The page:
italy-caprese-1224This is not a recipe but many things more than that. First of all, it’s a bit of me when I’m hungry and there is sun outside and even though this sun is shining over London and not over Napoli it still feels like summertime.

It’s another blinking summer here, one day you could go to the beach (if there was one) and the day after you wear a warm jumper under the rain. This mozzarella, tomatoes and basil leaves salad is a celebration of the glorious “ON” in this intermittent summer with too many OFFs so far.

italy-caprese-1229This is also my Italy and many memories associated with it. The dish represents the marriage between taste and simplicity; it is also what the Italian heat of July calls for: light food you don’t need to cook.

July in Italy. Remember, it’s the time of the year when you spend long afternoons indoor because outside it is scorching hot. You would get insane otherwise; a curfew applies, it’s what we call “controra”, a siesta that is, the moment of the day when you are allowed to sleep while mosquitoes are allowed to work on you (obviously they’re on duty when you’re on holidays).

My mum would come back from work tired and starving, she wouldn’t cook anything requiring stove and fire that could make her sweat even more. In some lucky days, she would bring “mozzarella di bufala”, the only cheese that deserves love and devotion usually accorded a deity. And there’s peace all around, in my feelings and in my mind.

italy-caprese-1237When we try to fight against the heat with fans and air conditioners we are defeated already. We use curtains to stop the rays of light that are burning the grass outside. We don’t hear a sound coming from the streets because no one dares to challenge the curfew. There’s no remedy to the heat. Life has to slow down. We let time pass by, we sleep and eat fresh foods. There’s lots of siesta for us that comes with lots of dreams. Oh Italy.

italy-caprese-1250Don’t ask me a recipe this time. I’d like to give you just two useful instructions.

Instruction number 1: buy the best ingredients you can. Fresh, high quality ingredients: mozzarella, tomato, basil and olive oil.

Instruction number 2: slow down and taste slowly. Like if you were getting ready for a shamelessly long siesta.

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  1. Have you tried Mozzarisella before? It’s a vegan Italian mozzarella brand and I saw it at the market today, but wasn’t sure if it was good. My boy and I prefer to make cheeseless meals here, they are lovely without the processed vegan cheese and all as long as there’s good pasta, wine and fresh produce. The tomatoes in Turino were very beautiful and last week was really uncomfortable. It was hot and humid indoors actually, but right now it’s pretty cool and rainy. 😉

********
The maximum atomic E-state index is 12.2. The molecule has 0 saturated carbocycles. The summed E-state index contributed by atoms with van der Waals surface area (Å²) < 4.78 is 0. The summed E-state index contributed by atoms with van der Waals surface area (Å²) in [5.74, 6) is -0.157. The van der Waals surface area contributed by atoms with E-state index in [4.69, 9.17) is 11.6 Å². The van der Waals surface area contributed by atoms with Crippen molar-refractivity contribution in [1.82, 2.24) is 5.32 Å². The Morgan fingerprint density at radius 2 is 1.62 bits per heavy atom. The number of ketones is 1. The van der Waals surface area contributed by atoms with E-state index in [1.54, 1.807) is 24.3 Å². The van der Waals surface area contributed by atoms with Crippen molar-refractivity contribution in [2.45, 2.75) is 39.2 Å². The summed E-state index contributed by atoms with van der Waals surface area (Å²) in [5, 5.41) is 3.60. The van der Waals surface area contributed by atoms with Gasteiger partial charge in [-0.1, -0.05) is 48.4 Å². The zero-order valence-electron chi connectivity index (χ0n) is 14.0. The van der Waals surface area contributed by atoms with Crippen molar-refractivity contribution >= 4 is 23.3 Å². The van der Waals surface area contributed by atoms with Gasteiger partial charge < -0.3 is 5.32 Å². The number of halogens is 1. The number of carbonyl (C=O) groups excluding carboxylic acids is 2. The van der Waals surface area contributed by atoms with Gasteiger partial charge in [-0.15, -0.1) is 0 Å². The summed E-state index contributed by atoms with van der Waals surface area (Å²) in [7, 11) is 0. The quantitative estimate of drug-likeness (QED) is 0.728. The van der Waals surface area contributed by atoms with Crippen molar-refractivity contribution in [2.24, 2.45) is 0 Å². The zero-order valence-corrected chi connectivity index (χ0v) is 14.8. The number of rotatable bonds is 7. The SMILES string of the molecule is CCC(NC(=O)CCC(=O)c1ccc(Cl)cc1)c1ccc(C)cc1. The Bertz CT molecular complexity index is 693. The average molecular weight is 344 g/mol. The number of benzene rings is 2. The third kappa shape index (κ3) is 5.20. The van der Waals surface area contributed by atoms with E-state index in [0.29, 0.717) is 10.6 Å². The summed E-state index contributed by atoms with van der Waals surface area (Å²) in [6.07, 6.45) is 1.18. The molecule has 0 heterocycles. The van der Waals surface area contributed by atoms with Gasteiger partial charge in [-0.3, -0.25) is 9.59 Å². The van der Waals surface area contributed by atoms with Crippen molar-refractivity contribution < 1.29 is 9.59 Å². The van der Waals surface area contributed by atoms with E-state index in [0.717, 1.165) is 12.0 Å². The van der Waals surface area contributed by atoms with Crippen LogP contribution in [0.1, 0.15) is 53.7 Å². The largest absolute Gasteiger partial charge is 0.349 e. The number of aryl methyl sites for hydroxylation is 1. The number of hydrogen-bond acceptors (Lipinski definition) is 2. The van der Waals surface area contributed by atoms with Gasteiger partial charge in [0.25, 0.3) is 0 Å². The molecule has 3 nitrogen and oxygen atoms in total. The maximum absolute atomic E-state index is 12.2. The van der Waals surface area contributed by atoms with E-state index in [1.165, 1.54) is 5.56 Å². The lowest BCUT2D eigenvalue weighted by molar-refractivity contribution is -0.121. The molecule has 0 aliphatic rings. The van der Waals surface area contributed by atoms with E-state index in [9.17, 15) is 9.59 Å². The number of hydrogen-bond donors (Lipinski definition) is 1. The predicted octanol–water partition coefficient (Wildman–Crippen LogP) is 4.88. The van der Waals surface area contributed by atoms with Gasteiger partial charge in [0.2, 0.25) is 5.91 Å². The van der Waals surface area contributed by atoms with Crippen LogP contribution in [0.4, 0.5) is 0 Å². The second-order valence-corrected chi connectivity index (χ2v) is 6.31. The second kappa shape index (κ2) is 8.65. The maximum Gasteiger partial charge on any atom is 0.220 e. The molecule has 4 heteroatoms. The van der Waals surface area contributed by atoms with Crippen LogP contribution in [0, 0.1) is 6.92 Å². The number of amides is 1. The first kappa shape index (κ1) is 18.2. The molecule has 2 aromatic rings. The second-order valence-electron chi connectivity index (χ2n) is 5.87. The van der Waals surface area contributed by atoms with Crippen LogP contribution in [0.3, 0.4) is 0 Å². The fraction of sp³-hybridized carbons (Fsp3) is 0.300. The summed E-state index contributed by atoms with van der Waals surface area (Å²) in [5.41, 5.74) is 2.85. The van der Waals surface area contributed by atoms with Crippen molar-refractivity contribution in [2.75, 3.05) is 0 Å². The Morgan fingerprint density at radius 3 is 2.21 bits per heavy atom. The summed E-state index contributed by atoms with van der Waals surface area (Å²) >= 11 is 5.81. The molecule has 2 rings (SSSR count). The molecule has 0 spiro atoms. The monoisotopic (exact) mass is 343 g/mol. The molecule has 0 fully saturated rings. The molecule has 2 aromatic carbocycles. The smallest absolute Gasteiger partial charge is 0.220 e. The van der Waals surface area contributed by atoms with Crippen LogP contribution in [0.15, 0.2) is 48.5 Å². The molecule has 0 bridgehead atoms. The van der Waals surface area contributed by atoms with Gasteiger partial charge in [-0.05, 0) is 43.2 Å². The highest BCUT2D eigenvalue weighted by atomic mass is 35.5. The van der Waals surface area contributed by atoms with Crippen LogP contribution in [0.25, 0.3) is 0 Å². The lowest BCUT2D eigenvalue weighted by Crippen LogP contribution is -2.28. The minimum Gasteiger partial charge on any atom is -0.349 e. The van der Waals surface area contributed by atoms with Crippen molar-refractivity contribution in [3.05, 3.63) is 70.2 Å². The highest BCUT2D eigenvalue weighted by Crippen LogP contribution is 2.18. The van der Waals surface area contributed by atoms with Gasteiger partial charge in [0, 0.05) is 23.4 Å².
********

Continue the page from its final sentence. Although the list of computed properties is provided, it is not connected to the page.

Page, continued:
1. Yep Rika I’ve tried Mozzarisella once. I really appreciate what the “Mozzarisella guys” are doing but… well, no, that’s not mozzarella at all. Still tastier than tofu 🙂 🙂 This summer in Italy is crazy, I’ve heard. It’s raining a lot which is very very unusual. People there are used to three months of sunshine from June to August. Pretty strange. At least you can get a less humid, more breathable air!

  2. Your post reminded me of the time when I was a kid and during our summer vacations cousins would be visiting and there was this curfew time during noon coz it would like 45 degrees C or more outside. But we kids were unaffected and all we wanted to do was play, play and play!
    The salad looks ideal for this weather.

  3. how very lovely this salad…fresh flavors…and the taste….beyond comforting especially during summers….this salad is certain to blow one to beautiful Italy with its taste,thanks 🙂

  4. Daniela – I absolutely LOVE this post! Seriously girl, I do! I LOL’d at the mosquitos comment (not that they get to work on you), but your telling the story makes me feel like I’m there. And, I have to tell you – that top down shot of the Caprese Salad? Absolutely, phenomenally gorgeous. It looks as good as it tastes, I’m sure.

  5. So great-looking recipe, I love the original tomatoes. Every time I see western food, I always have the feeling that westerners are more inclined to keep the ingredients the natural and raw flavor which may the recipe more simple. Our easterners especially like to stir fry on a wok which make things complex.